theodore M I R A L D I mpa ... editor, publisher, writer. katherine molé mfa ... art director

Monday, October 15, 2018

Week 73: Without Russia INDICTMENTS to Feast On, SCANDALMONGERS Feast On Scraps

Mueller’s team has been quiet of late, so reporters are warming up the leftovers.
Robert Mueller


The scraping sound you heard while reading about the Trump scandal this week was the clank and chafe of a serving spoon reaching for the last edible morsels in the pot. Absent any additional indictments from special counsel Robert S. Mueller III’s pen or investigative breakouts by the news thoroughbreds at the New York Times, the Washington Post and the Wall Street Journal, it was largely a week of casseroles and soups made from news leftovers but reinforced with added bits of protein.

Not that I’m complaining! As every cook knows, when you reheat old ingredients, the chemical reactions recommence to break constituent elements into a variety of flavor-packed amino acids and sugars. If you read a reconstituted news story with the right mindset, it can be as rewarding as its first serving.

At the top of my leftover buffet this week were the new stories about Republican activist Peter W. Smith, with the Wall Street Journal doing the culinary honors. Before the election, Smith dove into the dark web in pursuit of the 33,000 deleted emails from Hillary Clinton’s private server—which he thought contained incriminating information—and hoped to make them useful to the Trump campaign. The Wall Street Journal, which wrote the first big story about Smith on June 29, 2017, conveyed his claim that he had obtained batches of emails from hackers but couldn’t authenticate them. Just days after talking to the newspaper, the 81-year-old dropped dead in a Rochester, Minn., hotel room. His death was ruled suicide by helium asphyxiation.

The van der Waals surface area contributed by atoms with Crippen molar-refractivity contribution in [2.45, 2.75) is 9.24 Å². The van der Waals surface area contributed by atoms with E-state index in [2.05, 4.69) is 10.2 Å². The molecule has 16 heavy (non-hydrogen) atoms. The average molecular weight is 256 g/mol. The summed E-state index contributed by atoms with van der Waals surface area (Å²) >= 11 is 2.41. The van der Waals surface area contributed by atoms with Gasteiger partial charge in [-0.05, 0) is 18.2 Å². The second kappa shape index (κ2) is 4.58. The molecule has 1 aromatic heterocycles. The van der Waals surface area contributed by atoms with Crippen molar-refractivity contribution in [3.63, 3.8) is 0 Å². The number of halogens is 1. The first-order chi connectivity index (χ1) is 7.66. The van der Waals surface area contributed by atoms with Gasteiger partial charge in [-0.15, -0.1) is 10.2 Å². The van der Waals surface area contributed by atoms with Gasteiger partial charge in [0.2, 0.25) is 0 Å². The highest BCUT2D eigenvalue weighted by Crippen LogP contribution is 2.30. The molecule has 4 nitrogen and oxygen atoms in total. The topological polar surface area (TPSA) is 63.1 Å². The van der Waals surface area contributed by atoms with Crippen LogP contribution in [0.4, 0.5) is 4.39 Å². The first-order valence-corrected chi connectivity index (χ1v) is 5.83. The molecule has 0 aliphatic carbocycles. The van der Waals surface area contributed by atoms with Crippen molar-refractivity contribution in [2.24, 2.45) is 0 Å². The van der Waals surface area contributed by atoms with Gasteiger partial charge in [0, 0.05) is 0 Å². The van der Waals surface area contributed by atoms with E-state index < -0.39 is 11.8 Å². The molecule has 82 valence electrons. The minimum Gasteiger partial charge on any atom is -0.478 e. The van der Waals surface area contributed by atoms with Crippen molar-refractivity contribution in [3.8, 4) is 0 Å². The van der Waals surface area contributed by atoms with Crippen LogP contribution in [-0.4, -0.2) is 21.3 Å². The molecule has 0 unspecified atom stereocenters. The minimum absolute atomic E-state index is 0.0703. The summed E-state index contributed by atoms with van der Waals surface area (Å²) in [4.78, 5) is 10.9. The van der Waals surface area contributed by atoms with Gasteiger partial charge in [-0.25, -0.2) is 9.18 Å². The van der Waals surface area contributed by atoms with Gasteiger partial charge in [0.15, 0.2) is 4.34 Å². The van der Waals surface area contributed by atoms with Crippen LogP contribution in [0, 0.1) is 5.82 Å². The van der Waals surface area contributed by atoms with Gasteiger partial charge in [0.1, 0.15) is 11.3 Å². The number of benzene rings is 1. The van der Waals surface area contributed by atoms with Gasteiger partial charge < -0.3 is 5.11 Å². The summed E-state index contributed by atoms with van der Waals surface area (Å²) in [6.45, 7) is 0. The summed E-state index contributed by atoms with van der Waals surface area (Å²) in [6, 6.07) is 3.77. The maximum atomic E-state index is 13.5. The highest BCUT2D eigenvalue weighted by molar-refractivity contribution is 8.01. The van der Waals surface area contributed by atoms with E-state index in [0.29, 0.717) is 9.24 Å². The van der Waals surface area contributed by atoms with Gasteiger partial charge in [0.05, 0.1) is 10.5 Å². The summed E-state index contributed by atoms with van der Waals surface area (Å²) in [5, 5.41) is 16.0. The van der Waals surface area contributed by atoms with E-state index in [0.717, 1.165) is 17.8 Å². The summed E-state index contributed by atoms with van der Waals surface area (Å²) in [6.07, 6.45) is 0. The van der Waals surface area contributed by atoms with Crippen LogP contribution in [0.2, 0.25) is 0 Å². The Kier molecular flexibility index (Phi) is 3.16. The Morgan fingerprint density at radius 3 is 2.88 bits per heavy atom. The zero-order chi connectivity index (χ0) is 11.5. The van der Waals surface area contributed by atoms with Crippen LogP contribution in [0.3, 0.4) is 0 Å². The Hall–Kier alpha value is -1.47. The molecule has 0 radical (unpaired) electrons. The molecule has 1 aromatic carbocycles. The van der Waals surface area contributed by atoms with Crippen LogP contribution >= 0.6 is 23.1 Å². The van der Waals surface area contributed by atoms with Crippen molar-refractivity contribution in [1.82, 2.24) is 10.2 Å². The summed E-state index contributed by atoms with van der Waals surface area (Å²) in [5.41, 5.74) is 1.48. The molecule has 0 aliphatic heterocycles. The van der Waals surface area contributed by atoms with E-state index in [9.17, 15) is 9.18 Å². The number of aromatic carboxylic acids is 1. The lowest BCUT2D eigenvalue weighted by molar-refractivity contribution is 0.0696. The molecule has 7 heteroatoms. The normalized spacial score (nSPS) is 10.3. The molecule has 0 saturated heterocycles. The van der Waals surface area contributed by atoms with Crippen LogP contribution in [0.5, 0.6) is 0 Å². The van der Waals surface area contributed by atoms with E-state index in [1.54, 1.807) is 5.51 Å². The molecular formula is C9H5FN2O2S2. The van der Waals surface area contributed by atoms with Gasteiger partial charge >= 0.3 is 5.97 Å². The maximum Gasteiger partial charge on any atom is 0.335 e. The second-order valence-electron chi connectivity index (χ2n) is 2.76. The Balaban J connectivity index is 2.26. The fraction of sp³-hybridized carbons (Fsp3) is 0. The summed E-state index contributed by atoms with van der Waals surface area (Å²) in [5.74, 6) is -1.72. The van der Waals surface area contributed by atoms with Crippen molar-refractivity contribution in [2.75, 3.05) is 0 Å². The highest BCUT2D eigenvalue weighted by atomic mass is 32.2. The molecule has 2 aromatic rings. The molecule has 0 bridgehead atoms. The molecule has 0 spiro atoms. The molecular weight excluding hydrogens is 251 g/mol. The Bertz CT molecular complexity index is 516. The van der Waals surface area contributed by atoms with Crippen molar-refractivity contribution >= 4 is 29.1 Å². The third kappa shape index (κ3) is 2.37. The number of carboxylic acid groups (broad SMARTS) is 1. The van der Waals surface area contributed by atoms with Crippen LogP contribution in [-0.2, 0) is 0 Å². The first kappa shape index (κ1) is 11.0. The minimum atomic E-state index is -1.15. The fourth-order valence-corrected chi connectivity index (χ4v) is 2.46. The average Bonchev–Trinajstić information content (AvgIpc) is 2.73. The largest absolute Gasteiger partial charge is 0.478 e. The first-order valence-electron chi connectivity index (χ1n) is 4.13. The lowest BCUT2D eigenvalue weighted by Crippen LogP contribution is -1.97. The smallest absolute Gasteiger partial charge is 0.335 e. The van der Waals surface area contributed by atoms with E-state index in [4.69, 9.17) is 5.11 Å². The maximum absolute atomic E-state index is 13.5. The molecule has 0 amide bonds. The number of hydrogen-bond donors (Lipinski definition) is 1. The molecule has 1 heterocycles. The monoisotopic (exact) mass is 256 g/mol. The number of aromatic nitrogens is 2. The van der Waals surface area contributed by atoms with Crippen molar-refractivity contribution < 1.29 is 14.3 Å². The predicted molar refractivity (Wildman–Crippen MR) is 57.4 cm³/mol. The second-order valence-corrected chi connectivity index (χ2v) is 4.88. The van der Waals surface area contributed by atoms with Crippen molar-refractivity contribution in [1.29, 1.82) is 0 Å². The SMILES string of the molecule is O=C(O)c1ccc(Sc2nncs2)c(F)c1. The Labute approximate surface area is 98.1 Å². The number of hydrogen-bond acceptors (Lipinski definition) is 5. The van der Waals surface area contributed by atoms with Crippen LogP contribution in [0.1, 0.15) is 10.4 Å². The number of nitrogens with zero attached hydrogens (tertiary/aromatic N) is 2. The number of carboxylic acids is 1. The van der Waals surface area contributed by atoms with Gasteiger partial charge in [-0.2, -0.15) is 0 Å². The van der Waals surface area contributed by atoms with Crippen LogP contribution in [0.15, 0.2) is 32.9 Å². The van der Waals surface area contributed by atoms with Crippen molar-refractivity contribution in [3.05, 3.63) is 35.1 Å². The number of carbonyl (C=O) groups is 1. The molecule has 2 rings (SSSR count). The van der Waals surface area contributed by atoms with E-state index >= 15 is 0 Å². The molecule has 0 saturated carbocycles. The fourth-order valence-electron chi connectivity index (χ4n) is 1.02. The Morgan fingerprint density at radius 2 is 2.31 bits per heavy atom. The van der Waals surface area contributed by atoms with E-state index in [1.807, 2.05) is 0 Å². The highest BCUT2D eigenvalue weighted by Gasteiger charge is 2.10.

The Smith angle got a tasty reheating this week thanks to the Journal, which advanced the story with its finding that he had raised at least $100,000 from at least four wealthy donors to finance the hunt for the missing emails that he thought hackers—perhaps Russians—possessed. “Numerous people familiar with Mr. Smith’s quest have been questioned by Mr. Mueller’s investigators, including at least one witness who was called before a grand jury,” the newspaper reports. Smith met with Mike Flynn in 2015 when Flynn was just a Trump campaign adviser, the Journal notes. Flynn, you recall, was briefly Donald Trump’s national security adviser until the revelations that he had lied about his pre-inaugural discussions of sanctions with the Russian ambassador led to his sacking. He pleaded guilty to lying to the FBI and currently awaits sentencing.

Is Smith a Russia scandal main course or an amuse bouche? In his Popular Information newsletter, Judd Legum adeptly reviewed the evidence this week without giving a definitive ruling. Smith’s quest for the emails left a trail that shows he was well-connected with both senior Trump campaign operatives and alt-right goofball Charles Johnson, and a bank wire to a fund for “Russian students” gives credence to the theory that Smith had connected with Russia hackers. Smith’s estate has surrendered his hard drives to Senate and House intelligence committee investigators, the Daily Beast reports.